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Center for the Arts construction boosts economy

September 23, 2013 1:30PM

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Unique Metal Fabrications employees James Kukovich (holding the plans) and Anthony Hill prepare the grand staircase, which will be an important feature in the new Center for the Arts.

As Pittsburg State University’s $33 million Center for the Arts rises, it is changing the both the skyline on the south end of town and the campus footprint.

A project this massive has other, less visible effects on a community, however. It creates jobs and pumps life into the local economy through contractors and sub contractors who build and equip the structure.

One of those is Unique Metal Fabrications, Inc., a Pittsburg industry that supplies steel for large and small projects throughout the Midwest.

Chris Rakestraw, project manager at Unique Metals, said the company has supplied and fabricated more than a million pounds of steel for the Center for the Arts.

“It’s a complex job,” Rakestraw said. “It’s not a simple job at all.”

As Rakestraw spoke, workers in the company’s cavernous shop were putting the finishing touches on the grand staircase for the Center for the Arts.

This is not the first PSU project for which Unique Metals has supplied steel. In the company offices, a photo gallery of projects includes Carnie Smith Stadium, the Kansas Technology Center, and the PSU Student Recreation Center.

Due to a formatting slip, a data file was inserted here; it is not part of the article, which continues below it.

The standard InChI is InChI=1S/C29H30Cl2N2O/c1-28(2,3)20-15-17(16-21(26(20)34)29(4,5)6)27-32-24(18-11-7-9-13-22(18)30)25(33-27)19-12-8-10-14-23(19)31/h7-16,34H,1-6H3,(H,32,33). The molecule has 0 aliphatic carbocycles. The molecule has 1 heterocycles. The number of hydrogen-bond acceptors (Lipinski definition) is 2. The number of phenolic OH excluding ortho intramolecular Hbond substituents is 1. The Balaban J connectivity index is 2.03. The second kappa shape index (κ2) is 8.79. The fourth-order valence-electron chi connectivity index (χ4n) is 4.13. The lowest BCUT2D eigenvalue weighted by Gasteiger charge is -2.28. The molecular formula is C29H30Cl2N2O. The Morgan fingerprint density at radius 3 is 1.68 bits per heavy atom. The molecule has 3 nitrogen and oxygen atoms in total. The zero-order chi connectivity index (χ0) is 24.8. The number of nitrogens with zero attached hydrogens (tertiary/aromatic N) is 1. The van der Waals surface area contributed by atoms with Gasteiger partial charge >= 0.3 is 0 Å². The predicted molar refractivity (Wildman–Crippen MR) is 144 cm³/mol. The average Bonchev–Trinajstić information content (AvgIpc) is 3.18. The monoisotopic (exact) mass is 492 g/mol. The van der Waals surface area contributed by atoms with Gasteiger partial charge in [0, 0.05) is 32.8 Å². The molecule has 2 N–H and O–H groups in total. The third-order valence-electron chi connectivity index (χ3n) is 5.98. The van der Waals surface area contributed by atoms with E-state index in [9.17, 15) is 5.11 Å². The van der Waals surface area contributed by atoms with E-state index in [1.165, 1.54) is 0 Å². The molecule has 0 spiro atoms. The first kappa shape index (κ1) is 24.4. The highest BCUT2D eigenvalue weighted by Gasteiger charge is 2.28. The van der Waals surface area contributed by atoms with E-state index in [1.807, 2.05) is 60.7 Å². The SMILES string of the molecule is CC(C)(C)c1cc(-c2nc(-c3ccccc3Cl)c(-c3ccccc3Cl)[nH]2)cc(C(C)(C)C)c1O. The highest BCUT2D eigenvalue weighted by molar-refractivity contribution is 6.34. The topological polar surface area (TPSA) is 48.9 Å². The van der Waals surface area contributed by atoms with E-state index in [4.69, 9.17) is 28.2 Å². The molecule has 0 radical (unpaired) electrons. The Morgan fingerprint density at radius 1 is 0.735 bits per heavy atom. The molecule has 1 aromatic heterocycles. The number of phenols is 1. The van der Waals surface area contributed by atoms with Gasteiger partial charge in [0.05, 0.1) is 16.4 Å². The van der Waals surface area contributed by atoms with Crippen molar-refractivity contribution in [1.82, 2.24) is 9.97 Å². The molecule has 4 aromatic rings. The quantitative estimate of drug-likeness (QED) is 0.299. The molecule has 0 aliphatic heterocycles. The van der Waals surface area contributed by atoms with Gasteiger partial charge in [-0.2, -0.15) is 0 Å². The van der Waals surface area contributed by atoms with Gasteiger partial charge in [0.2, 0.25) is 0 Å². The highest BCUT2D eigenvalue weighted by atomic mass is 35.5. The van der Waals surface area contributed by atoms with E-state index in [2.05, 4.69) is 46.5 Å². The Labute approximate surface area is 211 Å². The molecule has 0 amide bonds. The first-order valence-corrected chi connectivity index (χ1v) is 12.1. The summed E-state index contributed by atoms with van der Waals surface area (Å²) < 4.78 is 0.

The photos of campus projects are interspersed among others of projects in communities throughout the four-state area including schools, hospitals and even a minor-league baseball stadium.

“We do a lot of big jobs,” said Matt Pinamonti, vice president of business development, “but we’re not too big to take on the small jobs, too.”

Whether the job is big or little, he said, quality, precision and attention to detail are the watchwords the company lives by. The company uses the latest technology to ensure it meets the exacting standards of modern construction.

“A lot of it gets back to the detailing software we use,” Rakestraw said. “The drawings can be imported directly into our CNC machinery.”

Growth and new technology haven’t changed the hometown culture at Unique Metals both Rakestraw and Pinamonti said.

“Our roots are here. Adam Endicott started the business in his garage in 1983,” Rakestraw said.

Today, the company employs about 35 and at any given time, workers are handling multiple orders in the 125,000-square-foot shop.

Every job, regardless of size or destination, is handled with care, but Pinamonti and Rakestraw, who are both PSU alumni, said the hometown jobs are somehow special.

“Everybody out here takes a lot of pride in their work,” Pinamonti said, “but especially on these hometown projects. Everybody’s game is elevated just a little bit.”

©2013 Pittsburg State University